When we remove the white coat of inquiry we are introduced to a world of stories of practicing artists and scientists that have blurred the lines of these seemingly disparate disciplines. These stories inspire us by revealing the long standing history of how science has influenced art movements and individual artists. In this section we will look at the role of materials as a rich and natural intersection for the practice of art and science in harmony. We will hear a story of a how the science of the mind influenced a modern art movement and we will also examine the value of art as a powerful catalyst for inquiry for scientists of all ages. Thanks to the maker movement and the merger of art with STEM, we are seeing a witnessing a new horizon of Material Science and Making.
Hillbrook’s 5th grade, the class of 2019, has embarked on this year’s spring hard problem, a semester long deep project in science that addresses rigorous research practices, as well as a challenging engineering and design prompt.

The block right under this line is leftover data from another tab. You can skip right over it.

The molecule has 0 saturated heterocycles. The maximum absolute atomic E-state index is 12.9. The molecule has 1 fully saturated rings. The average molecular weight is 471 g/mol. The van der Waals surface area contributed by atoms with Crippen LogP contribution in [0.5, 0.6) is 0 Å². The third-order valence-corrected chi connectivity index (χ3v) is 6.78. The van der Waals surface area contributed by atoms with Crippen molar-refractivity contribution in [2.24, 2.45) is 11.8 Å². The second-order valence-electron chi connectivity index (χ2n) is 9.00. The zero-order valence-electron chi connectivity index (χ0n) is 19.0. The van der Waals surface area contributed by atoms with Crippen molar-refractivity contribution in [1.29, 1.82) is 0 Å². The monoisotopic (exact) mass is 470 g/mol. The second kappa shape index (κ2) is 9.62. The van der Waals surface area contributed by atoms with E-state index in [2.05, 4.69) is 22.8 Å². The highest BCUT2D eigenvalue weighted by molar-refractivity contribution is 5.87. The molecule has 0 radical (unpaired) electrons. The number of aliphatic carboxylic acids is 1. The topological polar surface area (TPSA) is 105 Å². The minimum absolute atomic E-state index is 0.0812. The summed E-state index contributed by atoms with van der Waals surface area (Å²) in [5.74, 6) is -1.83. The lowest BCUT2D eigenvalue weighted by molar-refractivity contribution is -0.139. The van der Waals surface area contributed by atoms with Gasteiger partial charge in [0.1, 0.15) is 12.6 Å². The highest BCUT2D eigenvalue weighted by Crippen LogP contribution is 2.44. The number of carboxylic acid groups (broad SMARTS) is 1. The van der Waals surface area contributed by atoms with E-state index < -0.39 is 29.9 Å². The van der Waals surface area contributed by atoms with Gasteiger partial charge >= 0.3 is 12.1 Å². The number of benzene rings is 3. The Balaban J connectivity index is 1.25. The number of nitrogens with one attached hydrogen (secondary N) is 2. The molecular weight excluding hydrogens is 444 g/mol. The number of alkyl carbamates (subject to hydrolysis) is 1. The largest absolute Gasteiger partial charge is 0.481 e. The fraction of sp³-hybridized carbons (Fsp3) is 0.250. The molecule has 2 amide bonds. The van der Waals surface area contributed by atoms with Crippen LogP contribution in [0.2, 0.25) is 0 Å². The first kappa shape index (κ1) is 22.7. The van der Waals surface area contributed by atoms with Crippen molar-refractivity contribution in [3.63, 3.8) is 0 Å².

In 2011, I became the 5th and 6th grade science teacher at the Hillbrook School (Los Gatos, Ca). That same year the school undertook an audit of the science program for areas of strength, as well as areas for improvement. Simultaneously, the Next Generation Science Standards, emphasizing problem solving and engineering, had just been released, and that spring (2012), I attended my first Bay Area Maker Faire. After reviewing the available research on teaching and learning, attending workshops such as FabLearn at Stanford, and the Innovative Learning conference at the Nueva School, I was inspired to bring more engineering and design into the science curriculum. To learn how to do this well, I consulted with experts, such as Ed Carryer of Stanford’s Smart Product Design Lab (learn more about SPDL in Tony Wagner’s book Creating Innovators), to learn more about the use of prompts for semester long engineering projects. By the 2012 school year, I felt ready to prototype the new 5/6th grade science curriculum, now renamed Problem based Science. Problem based science (PbS) encourages students to gain a love of scientific thinking, applied math, and the creative use of technology, while learning through the lens of invention, design thinking, fixing and tinkering. Now in its fourth year of researched-based development, this blog describes how problem based science differs from traditional middle school science classes (i.e., how I used to teach) and lists the four core units of the curriculum. While these units currently make up only the 5th grade science curriculum at Hillbrook, the units are designed to be open ended enough to be applied to any age/grade level with varying degrees of content detail, technology integration, and design challenge difficulty.